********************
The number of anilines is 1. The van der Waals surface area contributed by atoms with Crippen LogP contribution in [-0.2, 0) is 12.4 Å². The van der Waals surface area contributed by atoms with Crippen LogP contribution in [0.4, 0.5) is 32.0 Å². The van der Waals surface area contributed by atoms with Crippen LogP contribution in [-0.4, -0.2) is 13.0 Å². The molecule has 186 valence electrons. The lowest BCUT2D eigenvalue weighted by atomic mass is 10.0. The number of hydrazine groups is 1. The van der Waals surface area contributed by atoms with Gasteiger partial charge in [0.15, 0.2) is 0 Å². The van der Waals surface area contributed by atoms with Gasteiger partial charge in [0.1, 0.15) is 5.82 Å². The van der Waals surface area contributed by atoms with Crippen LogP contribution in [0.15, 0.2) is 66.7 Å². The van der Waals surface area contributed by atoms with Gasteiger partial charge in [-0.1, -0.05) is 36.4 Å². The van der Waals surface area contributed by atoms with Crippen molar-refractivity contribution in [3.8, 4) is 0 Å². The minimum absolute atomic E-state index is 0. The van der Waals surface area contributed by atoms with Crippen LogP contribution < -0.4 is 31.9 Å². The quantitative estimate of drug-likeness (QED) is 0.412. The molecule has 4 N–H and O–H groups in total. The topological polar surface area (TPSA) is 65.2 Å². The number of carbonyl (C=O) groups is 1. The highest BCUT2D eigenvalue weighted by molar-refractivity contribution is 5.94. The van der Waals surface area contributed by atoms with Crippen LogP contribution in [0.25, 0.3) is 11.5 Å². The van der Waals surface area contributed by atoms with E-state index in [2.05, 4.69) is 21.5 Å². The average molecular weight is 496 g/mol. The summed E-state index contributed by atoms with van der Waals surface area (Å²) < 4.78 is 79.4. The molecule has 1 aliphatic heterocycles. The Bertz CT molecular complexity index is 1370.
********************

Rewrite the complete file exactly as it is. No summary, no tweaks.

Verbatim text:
The number of anilines is 1. The van der Waals surface area contributed by atoms with Crippen LogP contribution in [-0.2, 0) is 12.4 Å². The van der Waals surface area contributed by atoms with Crippen LogP contribution in [0.4, 0.5) is 32.0 Å². The van der Waals surface area contributed by atoms with Crippen LogP contribution in [-0.4, -0.2) is 13.0 Å². The molecule has 186 valence electrons. The lowest BCUT2D eigenvalue weighted by atomic mass is 10.0. The number of hydrazine groups is 1. The van der Waals surface area contributed by atoms with Gasteiger partial charge in [0.15, 0.2) is 0 Å². The van der Waals surface area contributed by atoms with Gasteiger partial charge in [0.1, 0.15) is 5.82 Å². The van der Waals surface area contributed by atoms with Crippen LogP contribution in [0.15, 0.2) is 66.7 Å². The van der Waals surface area contributed by atoms with Gasteiger partial charge in [-0.1, -0.05) is 36.4 Å². The van der Waals surface area contributed by atoms with Crippen molar-refractivity contribution in [3.8, 4) is 0 Å². The minimum absolute atomic E-state index is 0. The van der Waals surface area contributed by atoms with Crippen LogP contribution < -0.4 is 31.9 Å². The quantitative estimate of drug-likeness (QED) is 0.412. The molecule has 4 N–H and O–H groups in total. The topological polar surface area (TPSA) is 65.2 Å². The number of carbonyl (C=O) groups is 1. The highest BCUT2D eigenvalue weighted by molar-refractivity contribution is 5.94. The van der Waals surface area contributed by atoms with Crippen LogP contribution in [0.25, 0.3) is 11.5 Å². The van der Waals surface area contributed by atoms with E-state index in [2.05, 4.69) is 21.5 Å². The average molecular weight is 496 g/mol. The summed E-state index contributed by atoms with van der Waals surface area (Å²) < 4.78 is 79.4. The molecule has 1 aliphatic heterocycles. The Bertz CT molecular complexity index is 1370.